I don't think the floor will fall out on us in Montreal because our homes didn't increase in value like in Vancouver or Toronto. But you have to think long and hard before purchasing anything these days as there are better alternatives IE Rent & max out your TFSA every year or buy your own business and put your extra cash into it.

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11-01-2012, 10:00 AM
  #67
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Originally Posted by RaMMuT View Post
Listen man, you have your opinion, and I have mine. If you believe that in 10 years prices of Condos will go down (lower than their actual value right now that is) then let me ask you this:

In the past 10 years, if you bought a condo at 100k, now it will be equal to at least 250k. If you bought a condo 15-20 years before that, the condo that was worth 75k is now worth 250K. People that bought their condos 30 years ago for I dont know how much, now they are worth at least 250k.

Land is becoming more and more scarce, population keeps on growing and aging. All the baby boomers that are gonna retire soon, where do you think they are going to live? in big houses? alot of them will actually start looking for condos. Not to buy only, but also to rent. An old man and woman will not want to cut grass, do the pool, clean a big house...they will want a little nice condo to settle in for the rest of their days. So even if prices do go down temporarily, renting it out will also be a good temporary option until the market prices readjust.

I agree with you that houses is a better investment. But for the prices they are being sold at right now it's why alot of people are opting to go for Condos. And the whole thing about unemployment causing high supply, I agree with you. But the baby boomers will increase the demand aswell causing it to go back to it's equilibrium point. But you do know that the last 5 years we've been going through a recession. We've had high unemployment rates and people were getting fired left and right. They still do! I even lost my job 2 years ago because of that but guess what? Condo prices are still high! they are higher than they have ever been and people are still buying them. There is alot of Condo constructions around the downtown area and we don't know how this will impact the Real estate market in the future for sure, but I think that the increase in Canda's aging population will increase that demand for condos in the near future. We might have that little bubble like Vancover is having right now, but overall, the price will still give you more than what you put in if you wait for the right moment to sell it. There always will be those fluctuations in prices but it will readjust. Just keep the condo and rent it out.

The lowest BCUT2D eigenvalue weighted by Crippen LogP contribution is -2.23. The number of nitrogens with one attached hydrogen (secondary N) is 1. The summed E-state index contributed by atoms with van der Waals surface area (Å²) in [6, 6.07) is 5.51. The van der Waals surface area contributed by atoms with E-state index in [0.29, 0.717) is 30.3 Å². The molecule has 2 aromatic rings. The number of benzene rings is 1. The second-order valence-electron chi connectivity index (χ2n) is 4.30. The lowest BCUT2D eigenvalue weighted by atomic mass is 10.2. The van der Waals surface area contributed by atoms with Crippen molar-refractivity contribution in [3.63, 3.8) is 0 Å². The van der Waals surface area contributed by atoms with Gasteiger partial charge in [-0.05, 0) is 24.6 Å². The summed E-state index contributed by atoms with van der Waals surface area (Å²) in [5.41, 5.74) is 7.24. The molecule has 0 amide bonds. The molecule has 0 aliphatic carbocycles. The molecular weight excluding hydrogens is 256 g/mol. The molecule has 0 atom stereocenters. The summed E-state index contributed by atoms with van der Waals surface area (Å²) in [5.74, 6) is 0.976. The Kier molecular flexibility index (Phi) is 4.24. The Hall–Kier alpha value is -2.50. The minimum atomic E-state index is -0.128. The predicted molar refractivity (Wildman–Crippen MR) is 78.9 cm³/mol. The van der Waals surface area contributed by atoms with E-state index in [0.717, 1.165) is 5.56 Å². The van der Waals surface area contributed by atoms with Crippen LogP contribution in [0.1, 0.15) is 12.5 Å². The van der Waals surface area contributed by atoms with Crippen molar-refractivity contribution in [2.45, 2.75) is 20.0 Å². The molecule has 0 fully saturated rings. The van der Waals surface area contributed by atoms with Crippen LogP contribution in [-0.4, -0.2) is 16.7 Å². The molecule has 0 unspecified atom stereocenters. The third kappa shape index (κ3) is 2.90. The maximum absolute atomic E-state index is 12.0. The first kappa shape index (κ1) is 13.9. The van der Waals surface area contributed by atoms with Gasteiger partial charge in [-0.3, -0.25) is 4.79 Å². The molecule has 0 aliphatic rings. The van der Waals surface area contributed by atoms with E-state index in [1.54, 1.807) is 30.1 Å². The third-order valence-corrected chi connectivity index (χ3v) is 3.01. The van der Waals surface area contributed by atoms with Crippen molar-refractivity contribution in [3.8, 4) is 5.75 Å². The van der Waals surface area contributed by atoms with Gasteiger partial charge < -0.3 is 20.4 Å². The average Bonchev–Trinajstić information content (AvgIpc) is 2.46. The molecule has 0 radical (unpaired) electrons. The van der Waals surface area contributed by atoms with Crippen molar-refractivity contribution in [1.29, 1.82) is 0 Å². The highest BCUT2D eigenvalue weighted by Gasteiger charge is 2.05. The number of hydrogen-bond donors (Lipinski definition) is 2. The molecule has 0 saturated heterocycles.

But then again, it's all a matter of opinion and speculation. I just dont see how prices will crash and stay low forever. There is that risk, of course, but in Canada and the way Canada has been handling it's economy, I think we're going to see a similar pattern than what we saw in the last 30 years.
Where are these condos that sold for 100K 10 years ago?

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11-01-2012, 10:10 AM
  #68
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Originally Posted by RaMMuT View Post
Listen man, you have your opinion, and I have mine. If you believe that in 10 years prices of Condos will go down (lower than their actual value right now that is) then let me ask you this:

In the past 10 years, if you bought a condo at 100k, now it will be equal to at least 250k. If you bought a condo 15-20 years before that, the condo that was worth 75k is now worth 250K. People that bought their condos 30 years ago for I dont know how much, now they are worth at least 250k.